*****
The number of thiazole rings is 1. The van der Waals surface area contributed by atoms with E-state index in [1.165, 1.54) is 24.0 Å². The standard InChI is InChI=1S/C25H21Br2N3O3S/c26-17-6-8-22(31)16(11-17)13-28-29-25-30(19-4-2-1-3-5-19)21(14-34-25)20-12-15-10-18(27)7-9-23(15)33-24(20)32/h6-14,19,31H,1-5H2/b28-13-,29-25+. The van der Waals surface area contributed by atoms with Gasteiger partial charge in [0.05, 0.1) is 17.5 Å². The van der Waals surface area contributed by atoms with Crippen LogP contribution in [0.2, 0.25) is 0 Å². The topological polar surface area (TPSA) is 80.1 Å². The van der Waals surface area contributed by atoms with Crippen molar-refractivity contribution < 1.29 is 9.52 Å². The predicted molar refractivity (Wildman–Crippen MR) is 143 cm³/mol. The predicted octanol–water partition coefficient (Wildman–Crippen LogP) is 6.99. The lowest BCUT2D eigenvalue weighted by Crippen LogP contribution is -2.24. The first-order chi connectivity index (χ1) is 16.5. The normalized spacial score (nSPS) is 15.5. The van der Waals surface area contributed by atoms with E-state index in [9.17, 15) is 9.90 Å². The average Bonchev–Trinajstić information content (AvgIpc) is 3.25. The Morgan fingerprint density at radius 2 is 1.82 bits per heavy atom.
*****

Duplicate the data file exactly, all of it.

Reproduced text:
The number of thiazole rings is 1. The van der Waals surface area contributed by atoms with E-state index in [1.165, 1.54) is 24.0 Å². The standard InChI is InChI=1S/C25H21Br2N3O3S/c26-17-6-8-22(31)16(11-17)13-28-29-25-30(19-4-2-1-3-5-19)21(14-34-25)20-12-15-10-18(27)7-9-23(15)33-24(20)32/h6-14,19,31H,1-5H2/b28-13-,29-25+. The van der Waals surface area contributed by atoms with Gasteiger partial charge in [0.05, 0.1) is 17.5 Å². The van der Waals surface area contributed by atoms with Crippen LogP contribution in [0.2, 0.25) is 0 Å². The topological polar surface area (TPSA) is 80.1 Å². The van der Waals surface area contributed by atoms with Crippen molar-refractivity contribution < 1.29 is 9.52 Å². The predicted molar refractivity (Wildman–Crippen MR) is 143 cm³/mol. The predicted octanol–water partition coefficient (Wildman–Crippen LogP) is 6.99. The lowest BCUT2D eigenvalue weighted by Crippen LogP contribution is -2.24. The first-order chi connectivity index (χ1) is 16.5. The normalized spacial score (nSPS) is 15.5. The van der Waals surface area contributed by atoms with E-state index in [9.17, 15) is 9.90 Å². The average Bonchev–Trinajstić information content (AvgIpc) is 3.25. The Morgan fingerprint density at radius 2 is 1.82 bits per heavy atom.